You currently have no items in your basket
Work in Progress Report. Brothers in Arms by Ivan Berryman.
A new stage by stage work in progress report on a WW1 aviation oil painting by artist Ivan Berryman.
It’s a while since I last posted a Work in Progress and, as I am about to start on a new painting of Manfred von Richthofen, maybe this is an opportunity to let you get an insight into how a painting like this happens, from start to finish.
It is important to establish very early on what the painting is going to be of and how the subject can best be tackled, both from the point of view of practicality and drama. It is fortunate for an artist that the great Red Baron left behind him a legacy of so many great opportunities for aviation artists, his 80 confirmed victories each offering a new angle, a new perspective and a variety of backdrops.
The brief here was to create a scene that involved a number of layers, a composition that allowed the eye to look beyond the obvious foreground dramas to other elements, other stories, that were unfolding beyond. I immediately began my research by reading up on the Baron’s many triumphs and I came upon the perfect combat for my painting, von Richthofen’s 41st victory on 13th April 1917.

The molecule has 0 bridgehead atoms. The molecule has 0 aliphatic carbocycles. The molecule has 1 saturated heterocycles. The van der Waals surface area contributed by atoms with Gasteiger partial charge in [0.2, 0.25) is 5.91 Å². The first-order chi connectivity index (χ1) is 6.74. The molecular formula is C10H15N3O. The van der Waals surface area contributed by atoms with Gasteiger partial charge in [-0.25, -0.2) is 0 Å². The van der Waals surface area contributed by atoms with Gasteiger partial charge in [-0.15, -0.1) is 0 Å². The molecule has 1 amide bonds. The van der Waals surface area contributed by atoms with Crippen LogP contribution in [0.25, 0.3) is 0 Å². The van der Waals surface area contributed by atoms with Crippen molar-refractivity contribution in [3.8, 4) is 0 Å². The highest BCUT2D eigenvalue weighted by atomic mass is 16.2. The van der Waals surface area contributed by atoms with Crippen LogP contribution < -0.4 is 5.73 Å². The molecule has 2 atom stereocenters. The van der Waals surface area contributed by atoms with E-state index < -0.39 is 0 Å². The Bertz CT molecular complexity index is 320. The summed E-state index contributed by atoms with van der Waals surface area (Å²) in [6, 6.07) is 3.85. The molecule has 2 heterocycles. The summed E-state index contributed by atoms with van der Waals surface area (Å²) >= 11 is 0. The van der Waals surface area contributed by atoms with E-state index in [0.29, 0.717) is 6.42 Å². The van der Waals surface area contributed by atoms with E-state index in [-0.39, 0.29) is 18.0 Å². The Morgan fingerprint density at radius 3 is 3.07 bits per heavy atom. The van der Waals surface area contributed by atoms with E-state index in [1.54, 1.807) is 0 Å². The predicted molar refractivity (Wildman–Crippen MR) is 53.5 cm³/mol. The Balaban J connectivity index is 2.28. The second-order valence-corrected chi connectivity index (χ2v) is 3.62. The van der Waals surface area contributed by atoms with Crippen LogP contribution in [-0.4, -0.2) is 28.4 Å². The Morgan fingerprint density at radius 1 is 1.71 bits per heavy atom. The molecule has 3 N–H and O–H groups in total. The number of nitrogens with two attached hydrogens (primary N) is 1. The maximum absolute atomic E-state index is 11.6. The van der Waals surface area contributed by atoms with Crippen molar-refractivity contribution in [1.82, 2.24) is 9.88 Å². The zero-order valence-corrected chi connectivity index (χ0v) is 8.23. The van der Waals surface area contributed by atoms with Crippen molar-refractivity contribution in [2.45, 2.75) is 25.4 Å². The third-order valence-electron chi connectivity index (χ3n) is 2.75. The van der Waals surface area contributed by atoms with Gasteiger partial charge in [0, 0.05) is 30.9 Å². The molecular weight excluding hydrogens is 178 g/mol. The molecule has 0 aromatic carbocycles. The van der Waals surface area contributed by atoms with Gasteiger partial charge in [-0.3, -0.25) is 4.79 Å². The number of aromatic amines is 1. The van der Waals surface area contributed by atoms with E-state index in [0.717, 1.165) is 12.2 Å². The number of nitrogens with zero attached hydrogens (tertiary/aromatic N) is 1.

On this morning, five RE8s of 59 Sqn, RFC, took off from their base at La Bellevue on a photographic sortie, A3203 carrying a camera, with the other four flying as escorts. Spads of 19 Sqn and some 52 Sqn Fe.2s were to have joined them as fighter cover, but the rendezvous was never made and the RE8s found themselves alone. For some unknown reason, this flight of aircraft seemed to have drifted some way north of their intended target – and into the clutches of a group of Jasta 11 Albatros scouts, led by none other than Baron Manfred von Richthofen.
In a relatively short combat, all five RE8s were shot down by their German opponents, one by the Red Baron himself and two by his brother, Lothar, claiming his fourth and fifth victims and thus becoming an ace, the others being downed by Festner and Wolff in similar aircraft.